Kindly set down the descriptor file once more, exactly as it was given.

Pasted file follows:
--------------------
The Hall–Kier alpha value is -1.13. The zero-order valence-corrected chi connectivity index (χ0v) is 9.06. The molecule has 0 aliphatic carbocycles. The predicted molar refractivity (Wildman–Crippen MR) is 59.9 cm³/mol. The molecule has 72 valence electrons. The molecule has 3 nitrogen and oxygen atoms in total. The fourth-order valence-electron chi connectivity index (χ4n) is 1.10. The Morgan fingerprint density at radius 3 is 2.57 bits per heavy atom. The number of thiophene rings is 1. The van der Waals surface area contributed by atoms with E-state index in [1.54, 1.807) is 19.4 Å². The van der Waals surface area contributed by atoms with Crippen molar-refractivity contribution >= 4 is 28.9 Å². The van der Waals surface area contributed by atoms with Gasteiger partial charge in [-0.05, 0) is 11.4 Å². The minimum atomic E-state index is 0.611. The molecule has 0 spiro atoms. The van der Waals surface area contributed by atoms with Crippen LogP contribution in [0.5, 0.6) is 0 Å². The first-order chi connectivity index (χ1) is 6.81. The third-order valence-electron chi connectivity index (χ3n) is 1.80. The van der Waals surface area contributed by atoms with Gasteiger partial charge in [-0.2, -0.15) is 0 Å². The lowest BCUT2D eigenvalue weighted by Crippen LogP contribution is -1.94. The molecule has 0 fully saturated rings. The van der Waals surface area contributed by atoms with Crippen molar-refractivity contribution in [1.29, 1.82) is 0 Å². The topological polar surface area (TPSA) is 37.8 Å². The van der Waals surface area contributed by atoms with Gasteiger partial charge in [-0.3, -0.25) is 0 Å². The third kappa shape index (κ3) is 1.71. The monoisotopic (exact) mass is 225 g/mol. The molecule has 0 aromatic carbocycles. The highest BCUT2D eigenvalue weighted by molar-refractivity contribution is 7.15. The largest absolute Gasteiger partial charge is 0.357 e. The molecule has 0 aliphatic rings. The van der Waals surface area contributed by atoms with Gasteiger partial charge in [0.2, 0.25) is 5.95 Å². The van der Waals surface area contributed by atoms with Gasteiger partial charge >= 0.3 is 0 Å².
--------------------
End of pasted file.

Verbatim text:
The Hall–Kier alpha value is -1.13. The zero-order valence-corrected chi connectivity index (χ0v) is 9.06. The molecule has 0 aliphatic carbocycles. The predicted molar refractivity (Wildman–Crippen MR) is 59.9 cm³/mol. The molecule has 72 valence electrons. The molecule has 3 nitrogen and oxygen atoms in total. The fourth-order valence-electron chi connectivity index (χ4n) is 1.10. The Morgan fingerprint density at radius 3 is 2.57 bits per heavy atom. The number of thiophene rings is 1. The van der Waals surface area contributed by atoms with E-state index in [1.54, 1.807) is 19.4 Å². The van der Waals surface area contributed by atoms with Crippen molar-refractivity contribution >= 4 is 28.9 Å². The van der Waals surface area contributed by atoms with Gasteiger partial charge in [-0.05, 0) is 11.4 Å². The minimum atomic E-state index is 0.611. The molecule has 0 spiro atoms. The van der Waals surface area contributed by atoms with Crippen LogP contribution in [0.5, 0.6) is 0 Å². The first-order chi connectivity index (χ1) is 6.81. The third-order valence-electron chi connectivity index (χ3n) is 1.80. The van der Waals surface area contributed by atoms with Gasteiger partial charge in [-0.2, -0.15) is 0 Å². The lowest BCUT2D eigenvalue weighted by Crippen LogP contribution is -1.94. The molecule has 0 fully saturated rings. The van der Waals surface area contributed by atoms with Crippen molar-refractivity contribution in [1.29, 1.82) is 0 Å². The topological polar surface area (TPSA) is 37.8 Å². The van der Waals surface area contributed by atoms with Gasteiger partial charge in [-0.3, -0.25) is 0 Å². The third kappa shape index (κ3) is 1.71. The monoisotopic (exact) mass is 225 g/mol. The molecule has 0 aromatic carbocycles. The highest BCUT2D eigenvalue weighted by molar-refractivity contribution is 7.15. The largest absolute Gasteiger partial charge is 0.357 e. The molecule has 0 aliphatic rings. The van der Waals surface area contributed by atoms with Gasteiger partial charge in [0.2, 0.25) is 5.95 Å². The van der Waals surface area contributed by atoms with Gasteiger partial charge >= 0.3 is 0 Å².